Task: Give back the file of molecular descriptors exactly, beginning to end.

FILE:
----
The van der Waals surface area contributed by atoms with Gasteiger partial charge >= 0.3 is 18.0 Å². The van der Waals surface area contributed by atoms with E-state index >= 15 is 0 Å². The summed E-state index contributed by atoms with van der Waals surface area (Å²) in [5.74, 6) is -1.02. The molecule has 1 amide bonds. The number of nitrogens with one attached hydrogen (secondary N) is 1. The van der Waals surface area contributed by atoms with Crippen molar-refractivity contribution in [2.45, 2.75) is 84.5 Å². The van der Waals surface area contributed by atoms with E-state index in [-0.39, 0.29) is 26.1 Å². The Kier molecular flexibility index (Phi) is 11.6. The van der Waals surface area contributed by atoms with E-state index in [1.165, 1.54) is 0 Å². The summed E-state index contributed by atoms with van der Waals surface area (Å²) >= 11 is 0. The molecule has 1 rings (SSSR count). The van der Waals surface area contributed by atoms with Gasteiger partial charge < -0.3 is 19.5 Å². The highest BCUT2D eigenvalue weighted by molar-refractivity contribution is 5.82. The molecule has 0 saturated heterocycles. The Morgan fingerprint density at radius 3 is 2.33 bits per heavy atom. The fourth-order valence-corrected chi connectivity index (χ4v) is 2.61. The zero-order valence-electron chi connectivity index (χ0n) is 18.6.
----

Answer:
The van der Waals surface area contributed by atoms with Gasteiger partial charge >= 0.3 is 18.0 Å². The van der Waals surface area contributed by atoms with E-state index >= 15 is 0 Å². The summed E-state index contributed by atoms with van der Waals surface area (Å²) in [5.74, 6) is -1.02. The molecule has 1 amide bonds. The number of nitrogens with one attached hydrogen (secondary N) is 1. The van der Waals surface area contributed by atoms with Crippen molar-refractivity contribution in [2.45, 2.75) is 84.5 Å². The van der Waals surface area contributed by atoms with E-state index in [-0.39, 0.29) is 26.1 Å². The Kier molecular flexibility index (Phi) is 11.6. The van der Waals surface area contributed by atoms with E-state index in [1.165, 1.54) is 0 Å². The summed E-state index contributed by atoms with van der Waals surface area (Å²) >= 11 is 0. The molecule has 1 rings (SSSR count). The van der Waals surface area contributed by atoms with Gasteiger partial charge < -0.3 is 19.5 Å². The highest BCUT2D eigenvalue weighted by molar-refractivity contribution is 5.82. The molecule has 0 saturated heterocycles. The Morgan fingerprint density at radius 3 is 2.33 bits per heavy atom. The fourth-order valence-corrected chi connectivity index (χ4v) is 2.61. The zero-order valence-electron chi connectivity index (χ0n) is 18.6.